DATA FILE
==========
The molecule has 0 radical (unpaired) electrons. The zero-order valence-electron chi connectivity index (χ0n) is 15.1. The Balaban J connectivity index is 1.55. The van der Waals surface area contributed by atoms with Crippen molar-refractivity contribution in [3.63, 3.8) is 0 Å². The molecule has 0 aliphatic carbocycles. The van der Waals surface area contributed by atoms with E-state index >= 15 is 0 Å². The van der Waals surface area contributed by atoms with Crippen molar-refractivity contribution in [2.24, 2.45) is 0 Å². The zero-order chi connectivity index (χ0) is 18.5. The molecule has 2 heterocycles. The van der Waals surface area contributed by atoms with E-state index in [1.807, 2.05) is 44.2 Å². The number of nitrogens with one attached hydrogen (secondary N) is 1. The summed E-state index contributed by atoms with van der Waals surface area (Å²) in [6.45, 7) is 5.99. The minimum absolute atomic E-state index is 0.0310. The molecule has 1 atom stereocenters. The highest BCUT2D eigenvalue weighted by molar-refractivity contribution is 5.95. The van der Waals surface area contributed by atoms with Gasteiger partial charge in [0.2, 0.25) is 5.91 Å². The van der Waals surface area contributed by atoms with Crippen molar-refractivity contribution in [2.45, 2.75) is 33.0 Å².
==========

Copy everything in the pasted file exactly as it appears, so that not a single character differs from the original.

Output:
The molecule has 0 radical (unpaired) electrons. The zero-order valence-electron chi connectivity index (χ0n) is 15.1. The Balaban J connectivity index is 1.55. The van der Waals surface area contributed by atoms with Crippen molar-refractivity contribution in [3.63, 3.8) is 0 Å². The molecule has 0 aliphatic carbocycles. The van der Waals surface area contributed by atoms with E-state index >= 15 is 0 Å². The van der Waals surface area contributed by atoms with Crippen molar-refractivity contribution in [2.24, 2.45) is 0 Å². The zero-order chi connectivity index (χ0) is 18.5. The molecule has 2 heterocycles. The van der Waals surface area contributed by atoms with E-state index in [1.807, 2.05) is 44.2 Å². The number of nitrogens with one attached hydrogen (secondary N) is 1. The summed E-state index contributed by atoms with van der Waals surface area (Å²) in [6.45, 7) is 5.99. The minimum absolute atomic E-state index is 0.0310. The molecule has 1 atom stereocenters. The highest BCUT2D eigenvalue weighted by molar-refractivity contribution is 5.95. The van der Waals surface area contributed by atoms with Gasteiger partial charge in [0.2, 0.25) is 5.91 Å². The van der Waals surface area contributed by atoms with Crippen molar-refractivity contribution in [2.45, 2.75) is 33.0 Å².